It is certain, however, that under the impulse of the young art of printing men's minds had at this time become more alive than they had been for centuries to the search for cosmographical views. The old geographers, just at this time, were one by one finding their way into print, mainly in Italy, while the intercourse of that country with Portugal was quickened by the attractions of the Portuguese discoveries. While Columbus was still in Italy, the great popularity of Pomponius Mela began with the first edition in Latin, which was printed at Milan in 1471, followed soon by other editions in Venice. The De Situ Orbis of Strabo had already been given to the world in Latin as early as 1469, and during the next few years this text was several times reprinted at Rome and Venice. The teaching of the sphericity of the earth in the astronomical poem of Manilius, long a favorite with the monks of the Middle Ages, who repeated it in their labored script, appeared in type at Nuremberg at the same time. The Polyhistor of Solinus did not long delay to follow. A Latin version of Ptolemy had existed since 1409, but it was later than the rest in appearing in print, and bears the date of 1475. These were the newer issues of the Italian and German presses, which were attracting the notice of the learned in this country of the new activities when Columbus came among them, and they were having their palpable effect.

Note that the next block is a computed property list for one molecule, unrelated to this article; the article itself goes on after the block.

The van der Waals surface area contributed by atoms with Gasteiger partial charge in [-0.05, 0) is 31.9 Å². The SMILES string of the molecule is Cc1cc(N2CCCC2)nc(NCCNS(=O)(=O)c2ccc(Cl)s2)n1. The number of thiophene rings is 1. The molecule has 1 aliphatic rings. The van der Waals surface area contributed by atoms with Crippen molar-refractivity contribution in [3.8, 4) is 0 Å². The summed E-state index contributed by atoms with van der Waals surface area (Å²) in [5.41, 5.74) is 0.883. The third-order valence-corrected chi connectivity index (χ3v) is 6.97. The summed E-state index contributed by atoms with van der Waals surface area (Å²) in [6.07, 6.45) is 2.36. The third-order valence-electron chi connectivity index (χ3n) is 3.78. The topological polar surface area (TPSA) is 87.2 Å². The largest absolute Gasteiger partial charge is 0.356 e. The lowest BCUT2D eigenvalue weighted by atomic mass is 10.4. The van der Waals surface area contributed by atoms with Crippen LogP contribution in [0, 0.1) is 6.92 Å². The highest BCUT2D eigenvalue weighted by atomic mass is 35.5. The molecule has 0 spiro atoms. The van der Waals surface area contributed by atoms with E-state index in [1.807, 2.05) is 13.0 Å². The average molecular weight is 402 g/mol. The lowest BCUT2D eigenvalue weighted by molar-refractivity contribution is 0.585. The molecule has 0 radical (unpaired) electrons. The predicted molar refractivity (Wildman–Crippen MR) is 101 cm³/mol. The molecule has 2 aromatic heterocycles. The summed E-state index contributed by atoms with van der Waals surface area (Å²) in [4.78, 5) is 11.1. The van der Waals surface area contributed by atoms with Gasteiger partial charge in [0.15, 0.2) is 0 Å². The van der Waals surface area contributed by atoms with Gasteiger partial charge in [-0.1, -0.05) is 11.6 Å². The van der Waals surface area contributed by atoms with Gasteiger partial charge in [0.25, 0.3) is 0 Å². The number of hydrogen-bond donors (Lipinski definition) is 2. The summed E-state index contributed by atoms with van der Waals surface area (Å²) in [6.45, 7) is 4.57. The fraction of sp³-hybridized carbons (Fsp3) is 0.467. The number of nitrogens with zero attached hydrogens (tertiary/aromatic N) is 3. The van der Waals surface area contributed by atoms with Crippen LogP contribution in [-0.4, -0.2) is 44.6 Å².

Toscanelli's theory.

His letter to Columbus.